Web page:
AgriLife Extension experts: Don’t let heavy rains cloud Memorial Day memories

Disaster preparation, recovery info available through Texas EDEN

COLLEGE STATION – The Texas A&M AgriLife Extension Service usually provides timely   safety tips related to outdoor grilling as one of the traditional Memorial Day weekend activities. But  during this Memorial Day weekend, it’s water, not fire, that is the main “element” of safety concern, said Dr. Joyce Cavanagh, AgriLife Extension specialist in family development and resource management, College Station.

Many areas of Texas are expected to l experience heavy rains and flooding during the Memorial Day weekend. (Texas A&M AgriLife Communications photo by Steve Byrns)

Many areas of Texas are expected to l experience heavy rains and flooding during the Memorial Day weekend. Texas A&M AgriLife Extension Service has a variety off materials related to emergency and disaster preparation and recovery available though the Texas EDEN website. (Texas A&M AgriLife Communications photo by Steve Byrns)

“Rain is expected throughout a large portion of the state during the Memorial Day weekend, and we want to remind Texans to be alert to the possibility of flash floods and to take proper precautions when driving, especially at low-water crossings,” Cavanagh said. “We don’t want people to have bad memories of Memorial Day by taking chances that endanger their safety. We also want to remind them that we have many emergency and disaster preparedness and recovery materials available to them.”

Andy Vestal, an AgriLife Extension specialist and expert in disaster and emergency preparation, said the soil profile in many areas of the state has already reached the saturation point, so little or no additional moisture in those areas can be absorbed from the rains forecast for the Memorial Day weekend.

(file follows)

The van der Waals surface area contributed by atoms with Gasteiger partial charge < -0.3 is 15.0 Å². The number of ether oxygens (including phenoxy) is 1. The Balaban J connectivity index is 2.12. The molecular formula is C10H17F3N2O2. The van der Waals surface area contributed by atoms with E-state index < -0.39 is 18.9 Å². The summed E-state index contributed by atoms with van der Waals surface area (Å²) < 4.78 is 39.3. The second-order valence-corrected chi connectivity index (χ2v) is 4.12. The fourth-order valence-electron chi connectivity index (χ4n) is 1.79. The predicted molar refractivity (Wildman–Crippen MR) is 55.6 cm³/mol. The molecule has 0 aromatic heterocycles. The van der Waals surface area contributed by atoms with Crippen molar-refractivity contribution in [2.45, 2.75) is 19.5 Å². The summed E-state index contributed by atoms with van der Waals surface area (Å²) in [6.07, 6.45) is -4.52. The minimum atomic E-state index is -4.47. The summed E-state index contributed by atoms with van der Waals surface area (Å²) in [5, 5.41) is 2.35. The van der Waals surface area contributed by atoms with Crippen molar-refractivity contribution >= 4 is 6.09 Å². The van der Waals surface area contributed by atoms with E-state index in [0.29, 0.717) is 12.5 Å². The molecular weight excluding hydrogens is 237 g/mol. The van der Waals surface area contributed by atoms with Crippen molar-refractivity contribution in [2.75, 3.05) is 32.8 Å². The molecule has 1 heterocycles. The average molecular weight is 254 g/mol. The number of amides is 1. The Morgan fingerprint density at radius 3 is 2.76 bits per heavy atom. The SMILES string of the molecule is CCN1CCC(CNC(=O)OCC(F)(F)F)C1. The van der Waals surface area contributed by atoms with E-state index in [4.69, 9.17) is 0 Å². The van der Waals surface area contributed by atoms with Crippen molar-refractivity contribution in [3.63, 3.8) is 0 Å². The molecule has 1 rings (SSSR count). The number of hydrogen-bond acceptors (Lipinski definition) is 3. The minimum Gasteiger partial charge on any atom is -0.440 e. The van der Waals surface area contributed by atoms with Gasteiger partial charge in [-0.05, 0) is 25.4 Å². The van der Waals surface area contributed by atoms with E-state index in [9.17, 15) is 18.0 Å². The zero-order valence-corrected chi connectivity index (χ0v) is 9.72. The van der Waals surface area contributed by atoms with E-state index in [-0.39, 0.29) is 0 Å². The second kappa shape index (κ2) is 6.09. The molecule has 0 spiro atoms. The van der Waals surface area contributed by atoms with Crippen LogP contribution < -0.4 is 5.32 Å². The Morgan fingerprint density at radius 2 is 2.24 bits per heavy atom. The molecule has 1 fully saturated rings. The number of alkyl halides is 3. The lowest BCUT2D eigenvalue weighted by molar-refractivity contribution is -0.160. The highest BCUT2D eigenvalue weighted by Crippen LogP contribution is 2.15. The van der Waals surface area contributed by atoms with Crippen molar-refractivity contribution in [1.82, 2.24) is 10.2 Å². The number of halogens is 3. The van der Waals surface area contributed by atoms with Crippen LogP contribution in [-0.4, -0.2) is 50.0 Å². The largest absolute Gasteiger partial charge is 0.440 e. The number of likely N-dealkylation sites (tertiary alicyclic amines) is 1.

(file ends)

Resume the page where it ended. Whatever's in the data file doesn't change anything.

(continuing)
“If it rains in an already saturated area, there will be a lot of runoff, with can mean flash floods or overflows that may impair roadways or possibly damage homes and other property,” Vestal said. “We want Texans to be aware of their local conditions and to remember to stay off the roads if heavy rains are expected, as well as to remember to respect barricades and not take unnecessary chances at low-water crossings. It only takes a few inches of water for someone to lose control of their car.”

Driving at night in heavy rain is particularly dangerous, with the majority of flash-flood fatalities occurring in vehicles taking place at night, according to the National Weather Service.

Cavanagh said AgriLife Extension materials related to floods and other emergencies and disasters can be found in e-book format on the Texas Extension Disaster Education Network, Texas EDEN, website at http://texashelp.tamu.edu. E-book materials may be downloaded to any mobile device supporting the e-book format, including phones, tablets and e-readers.

“These disaster preparedness and recovery materials provide information on how individuals, families and businesses can prepare for and recover from a disaster, including flooding,” Cavanagh said. “They contain practical, useful information provided by AgriLife and Texas A&M University System experts, as well as experts from state and federal agencies and from throughout the national land-grant university Extension system.”

She said AgriLife Extension is also supporting Hurricane Preparedness Week, which is the last week of May, and agency personnel are reminding Texas residents of the many hurricane preparation and recovery materials available through the agency and the Texas EDEN site.

“The Atlantic hurricane season starts June 1, so now is the time to begin building awareness and to get ready,” Vestal said. “We are supporting the Federal Emergency Management Agency, the National Hurricane Center and other organizations to increase public awareness related to hurricane preparation.”

AgriLife Extension disaster and emergency preparation and recovery information can also be found on social media at http://www.facebook.com/txeden, http://twitter.com/txeden and  http://pinterest.com/texashelp.

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